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After lunch, she had two remaining appointments, a CT scan and a pulmonary evaluation.  The CT scan was immediately post-bribe, and the CT scan operator let Sienna run the machine on her puppy first, so that one was a huge success – turns out Sienna is much better at conducting research than participating in it!

We then had a three hour wait until the final pulmonary appointment, so we went for a walk and sat outside until we were frozen solid. (Which was probably 4 minutes. Mark Twain was right about San Francisco in summer!).  After the long wait, the pulmonary appointment was fortunately another success – and only took about 5 minutes.

After that, we checked in to the hotel and popped out for a quick dinner.  I asked Sienna if she wished she could have stayed at the hospital longer and got this reaction:

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(Yes, that’s a knife.  But thankfully just a butter knife).

After dinner we took a couple of san fran-selfies and went on our way:

Unfortunately that dinner gave me food poisoning and I was sick shortly after this picture – no wonder Sienna looks so suspicious of me!

Tuesday was a full travel day, leaving SFO at 8am and landing back in NY at 5pm.  We had a night at home and then woke up early Wednesday morning to drive to Boston.

Working Vacation Stop 2: IFOPA Strategic Planning Meeting

I have been fortunate to serve on the board of the IFOPA, the 501(c)(3) non-profit dedicated to funding research, finding a cure and supporting families, for the past two years.  This week was a strategic planning meeting in Boston where a group of current and former board members gathered over two days to talk about our priorities for the next 3 years.  We had some great discussions and I really like our extended FOP family – great people, great meeting!  It is an exciting time for us with two companies fielding clinical trials and hopefully even more to come.  An official report out on the meeting will come soon from the IFOPA.

But I can write about Sienna’s experience and the non-meeting details.  The drive to Boston was fairly uneventful, just the usual 84 potty stops.

We got to the hotel in plenty of time to drop our bags off and for me to make sure Sienna got some lunch.  However, I couldn’t find a taxi so I sprinted 30 minutes to the meeting location and walked in with three minutes to spare!  A success except for the sweat that poured down my face for the first 20 minutes of the meeting.

Rare Dad took Sienna sightseeing while I was in the meeting Wednesday afternoon. After a full bus tour, when I asked her how it was, Sienna told me “I saw two cemeteries.” I think the significance of Boston history was a bit lost on her since she’s 6 and hasn’t covered any of it in school yet.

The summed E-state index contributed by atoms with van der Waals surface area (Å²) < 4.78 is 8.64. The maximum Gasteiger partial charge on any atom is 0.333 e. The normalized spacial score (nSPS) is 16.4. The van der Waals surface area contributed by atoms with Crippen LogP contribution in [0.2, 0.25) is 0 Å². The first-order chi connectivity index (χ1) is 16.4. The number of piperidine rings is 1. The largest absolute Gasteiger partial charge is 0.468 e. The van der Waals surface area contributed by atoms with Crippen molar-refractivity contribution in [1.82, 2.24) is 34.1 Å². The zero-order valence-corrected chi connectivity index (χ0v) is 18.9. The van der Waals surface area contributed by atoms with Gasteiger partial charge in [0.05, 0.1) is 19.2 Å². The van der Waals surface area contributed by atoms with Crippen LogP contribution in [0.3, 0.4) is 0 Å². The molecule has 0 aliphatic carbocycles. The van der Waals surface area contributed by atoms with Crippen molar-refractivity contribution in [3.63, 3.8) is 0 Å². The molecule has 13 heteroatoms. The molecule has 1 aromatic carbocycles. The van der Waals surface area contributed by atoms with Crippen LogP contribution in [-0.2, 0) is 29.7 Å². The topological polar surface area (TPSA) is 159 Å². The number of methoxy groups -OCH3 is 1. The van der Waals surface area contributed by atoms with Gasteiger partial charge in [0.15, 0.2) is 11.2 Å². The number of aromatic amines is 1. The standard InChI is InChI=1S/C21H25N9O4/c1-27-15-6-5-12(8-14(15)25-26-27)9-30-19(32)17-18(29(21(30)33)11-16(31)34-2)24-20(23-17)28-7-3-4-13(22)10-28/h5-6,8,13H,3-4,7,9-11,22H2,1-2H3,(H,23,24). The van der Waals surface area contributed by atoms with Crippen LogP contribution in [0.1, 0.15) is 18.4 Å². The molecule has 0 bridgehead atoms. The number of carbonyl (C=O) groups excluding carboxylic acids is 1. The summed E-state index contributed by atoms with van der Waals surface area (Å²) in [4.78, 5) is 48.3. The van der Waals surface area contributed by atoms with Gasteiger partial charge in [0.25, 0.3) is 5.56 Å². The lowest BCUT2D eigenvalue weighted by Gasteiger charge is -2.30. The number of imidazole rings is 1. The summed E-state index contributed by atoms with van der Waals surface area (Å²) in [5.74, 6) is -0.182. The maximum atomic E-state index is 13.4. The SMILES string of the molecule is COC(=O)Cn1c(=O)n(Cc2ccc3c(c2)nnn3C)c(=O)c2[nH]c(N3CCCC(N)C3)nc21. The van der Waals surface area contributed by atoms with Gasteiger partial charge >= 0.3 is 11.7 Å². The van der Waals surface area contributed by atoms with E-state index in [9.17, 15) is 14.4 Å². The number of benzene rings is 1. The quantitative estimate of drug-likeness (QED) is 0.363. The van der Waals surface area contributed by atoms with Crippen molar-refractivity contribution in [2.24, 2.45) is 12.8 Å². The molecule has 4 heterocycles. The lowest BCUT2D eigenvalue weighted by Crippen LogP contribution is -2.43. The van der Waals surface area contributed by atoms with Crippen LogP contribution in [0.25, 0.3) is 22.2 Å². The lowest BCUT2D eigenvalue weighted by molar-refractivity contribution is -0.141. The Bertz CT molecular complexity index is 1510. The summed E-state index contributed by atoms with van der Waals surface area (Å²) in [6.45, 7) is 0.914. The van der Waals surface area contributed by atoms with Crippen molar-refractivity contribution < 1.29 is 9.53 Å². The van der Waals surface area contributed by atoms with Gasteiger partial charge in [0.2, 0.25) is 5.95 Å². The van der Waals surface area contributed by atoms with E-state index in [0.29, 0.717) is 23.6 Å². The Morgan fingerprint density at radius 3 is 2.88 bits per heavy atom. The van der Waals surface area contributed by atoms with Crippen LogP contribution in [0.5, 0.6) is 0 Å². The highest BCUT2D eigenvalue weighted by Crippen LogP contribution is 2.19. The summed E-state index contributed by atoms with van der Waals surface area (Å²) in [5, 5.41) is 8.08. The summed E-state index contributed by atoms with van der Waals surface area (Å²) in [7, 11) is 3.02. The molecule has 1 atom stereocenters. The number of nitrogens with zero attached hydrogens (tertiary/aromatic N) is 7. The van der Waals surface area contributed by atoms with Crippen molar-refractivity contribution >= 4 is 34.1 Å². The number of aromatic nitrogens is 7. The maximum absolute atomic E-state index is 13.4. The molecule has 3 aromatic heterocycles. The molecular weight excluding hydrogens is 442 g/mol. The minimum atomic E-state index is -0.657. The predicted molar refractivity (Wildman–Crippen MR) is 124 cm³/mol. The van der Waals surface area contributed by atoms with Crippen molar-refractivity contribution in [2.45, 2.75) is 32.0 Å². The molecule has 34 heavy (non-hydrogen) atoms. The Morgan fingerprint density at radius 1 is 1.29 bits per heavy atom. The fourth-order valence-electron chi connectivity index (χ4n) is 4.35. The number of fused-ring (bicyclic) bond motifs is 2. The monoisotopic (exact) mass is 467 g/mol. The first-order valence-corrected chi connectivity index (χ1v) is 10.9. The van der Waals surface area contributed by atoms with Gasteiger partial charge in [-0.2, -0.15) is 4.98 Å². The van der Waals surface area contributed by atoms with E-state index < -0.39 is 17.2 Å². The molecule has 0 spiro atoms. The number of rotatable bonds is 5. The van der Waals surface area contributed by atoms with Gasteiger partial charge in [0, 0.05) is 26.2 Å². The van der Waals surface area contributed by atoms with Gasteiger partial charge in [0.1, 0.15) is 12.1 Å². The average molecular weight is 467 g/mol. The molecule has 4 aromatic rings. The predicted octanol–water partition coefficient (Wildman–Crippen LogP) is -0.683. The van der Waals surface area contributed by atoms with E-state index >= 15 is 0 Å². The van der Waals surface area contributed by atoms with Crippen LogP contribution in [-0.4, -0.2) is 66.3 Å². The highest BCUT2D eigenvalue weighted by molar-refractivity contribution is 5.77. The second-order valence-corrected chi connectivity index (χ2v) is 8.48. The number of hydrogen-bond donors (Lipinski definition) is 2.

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We had a nice dinner at the hotel with the rest of the team, where Sienna stayed up past her bedtime and got silly, eating extra dessert and declaring that she was still on California time.   Thursday at 5am I woke up to Sienna laughing hysterically.  I thought for sure we were in for an early wake up/ cranky Sienna, but it turned out she was laughing in her sleep.  Adorable!  And she kept sleeping until about 8am.  I had to get up for the meeting at 7 so I tiptoed into the bathroom and was out the door before she was even awake.  But while I was meeting, she enjoyed this breakfast feast in bed:

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And then Sienna and Rare Dad had another good day on Thursday – I can’t share details but it involved science experiments – and we all drove home, exhausted!

That would be the end of the story, except as soon as we crossed into New York, panic hit me.  Did we pack up Martha, Sienna’s most beloved stuffed chihuahua?  After a round of “not me’s” I called the hotel and explained the situation.  Thankfully, it turned out that the housekeeping staff recognized that she was a well-loved family member and saved her, and Edward in security located her and sent her to us right away.  Thank you, Langham hotel staff!  Martha arrived home today and now it feels like our working vacation is finally complete!  (don’t mind the unpacking mess and dog bed in the background – just look at that reunion of pure joy!)